But what started as a class project quickly, well, ballooned. At last count, teams from more than 50 other schools had joined the Eclipse Ballooning Project. The core of the work remains close to home; MSU students have designed, built, and tested the equipment, and even offered multi-day training for students from other schools. Undergrads in the computer science and engineering programs even created the software that air traffic controllers will use to track the balloons on the big day.

Students carry a large white weather balloon across a tarmac.
Photo courtesy of the Montana Space Grant Consortium

The next step was to get the balloon cam footage to a larger audience. Seeing no reason to think small, Des Jardins went straight to the source, inviting NASA and the website Stream to join the fun. The space agency is now beefing up its website in anticipation of 500 million livestream viewers.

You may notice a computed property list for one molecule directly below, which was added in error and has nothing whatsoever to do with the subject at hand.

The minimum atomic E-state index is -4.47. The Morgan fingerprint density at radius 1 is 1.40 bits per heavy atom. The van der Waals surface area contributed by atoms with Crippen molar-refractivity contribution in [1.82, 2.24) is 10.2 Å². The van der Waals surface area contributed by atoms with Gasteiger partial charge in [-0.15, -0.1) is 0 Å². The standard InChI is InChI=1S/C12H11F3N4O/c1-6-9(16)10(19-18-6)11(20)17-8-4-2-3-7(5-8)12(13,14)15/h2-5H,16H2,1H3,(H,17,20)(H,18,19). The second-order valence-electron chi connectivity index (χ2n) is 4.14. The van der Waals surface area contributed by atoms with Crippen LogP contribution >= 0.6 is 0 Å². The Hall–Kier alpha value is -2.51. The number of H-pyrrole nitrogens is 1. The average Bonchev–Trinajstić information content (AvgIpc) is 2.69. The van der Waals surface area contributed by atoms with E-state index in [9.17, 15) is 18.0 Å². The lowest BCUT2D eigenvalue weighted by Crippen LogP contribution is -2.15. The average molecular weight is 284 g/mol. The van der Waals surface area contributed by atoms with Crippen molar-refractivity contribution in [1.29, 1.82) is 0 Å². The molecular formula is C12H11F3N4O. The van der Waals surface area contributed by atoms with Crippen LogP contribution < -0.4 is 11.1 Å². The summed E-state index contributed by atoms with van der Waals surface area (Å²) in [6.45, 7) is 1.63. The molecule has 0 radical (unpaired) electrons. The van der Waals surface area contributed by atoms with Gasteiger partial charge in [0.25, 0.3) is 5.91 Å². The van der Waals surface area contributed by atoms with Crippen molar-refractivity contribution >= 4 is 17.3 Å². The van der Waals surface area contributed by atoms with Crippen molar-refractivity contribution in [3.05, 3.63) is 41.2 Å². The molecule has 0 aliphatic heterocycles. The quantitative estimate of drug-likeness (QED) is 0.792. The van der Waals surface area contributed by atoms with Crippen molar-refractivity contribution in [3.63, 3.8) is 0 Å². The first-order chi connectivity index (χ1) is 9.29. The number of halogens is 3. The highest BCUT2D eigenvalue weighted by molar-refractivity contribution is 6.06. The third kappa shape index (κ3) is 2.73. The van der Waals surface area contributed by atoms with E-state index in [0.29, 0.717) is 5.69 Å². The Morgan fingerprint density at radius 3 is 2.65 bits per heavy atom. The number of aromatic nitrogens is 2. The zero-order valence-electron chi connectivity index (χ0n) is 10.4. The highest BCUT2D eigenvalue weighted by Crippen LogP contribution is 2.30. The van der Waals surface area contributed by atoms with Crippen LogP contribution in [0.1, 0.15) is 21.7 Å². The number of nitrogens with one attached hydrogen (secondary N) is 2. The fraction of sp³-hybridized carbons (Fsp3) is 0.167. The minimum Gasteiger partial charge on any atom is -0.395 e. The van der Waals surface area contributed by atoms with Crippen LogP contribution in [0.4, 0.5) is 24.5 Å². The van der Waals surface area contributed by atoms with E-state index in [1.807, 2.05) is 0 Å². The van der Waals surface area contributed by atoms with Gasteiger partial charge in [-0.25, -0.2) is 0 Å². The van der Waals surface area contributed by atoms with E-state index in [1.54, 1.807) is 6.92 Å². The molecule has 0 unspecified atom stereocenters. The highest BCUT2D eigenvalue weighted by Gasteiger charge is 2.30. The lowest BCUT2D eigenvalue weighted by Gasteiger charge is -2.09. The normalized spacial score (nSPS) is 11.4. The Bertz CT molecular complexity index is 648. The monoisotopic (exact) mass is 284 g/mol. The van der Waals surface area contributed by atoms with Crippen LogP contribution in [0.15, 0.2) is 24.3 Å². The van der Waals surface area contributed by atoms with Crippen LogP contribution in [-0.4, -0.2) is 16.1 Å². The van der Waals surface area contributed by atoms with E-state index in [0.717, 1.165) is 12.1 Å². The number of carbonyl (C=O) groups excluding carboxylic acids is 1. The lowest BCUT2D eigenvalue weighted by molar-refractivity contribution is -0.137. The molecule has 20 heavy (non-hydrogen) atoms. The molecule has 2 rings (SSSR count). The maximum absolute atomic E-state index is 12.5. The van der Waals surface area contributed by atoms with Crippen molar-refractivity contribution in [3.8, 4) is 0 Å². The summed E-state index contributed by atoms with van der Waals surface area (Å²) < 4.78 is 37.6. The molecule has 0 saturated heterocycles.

And what a view it should be. The balloons will rise more than 80,000 feet—even higher than NASA's airplane-mounted telescopes.

"It's a space-like perspective," Des Jardins said in a press statement. "From that height you can see the curvature of the Earth and the blackness of space."

Online or outside, Des Jardins says viewers can expect a kind of "deep twilight, with basically a 360-degree sunset" during the eclipse.

She urges everyone to get outside if they can to see the event with their own eyes, but expects the balloon cams will deliver something really special.

"On the ground, an eclipse just kind of happens to you. It just gets dark," Des Jardins told New Scientist. "From the air, you can see it coming and going. I think that perspective is really profound."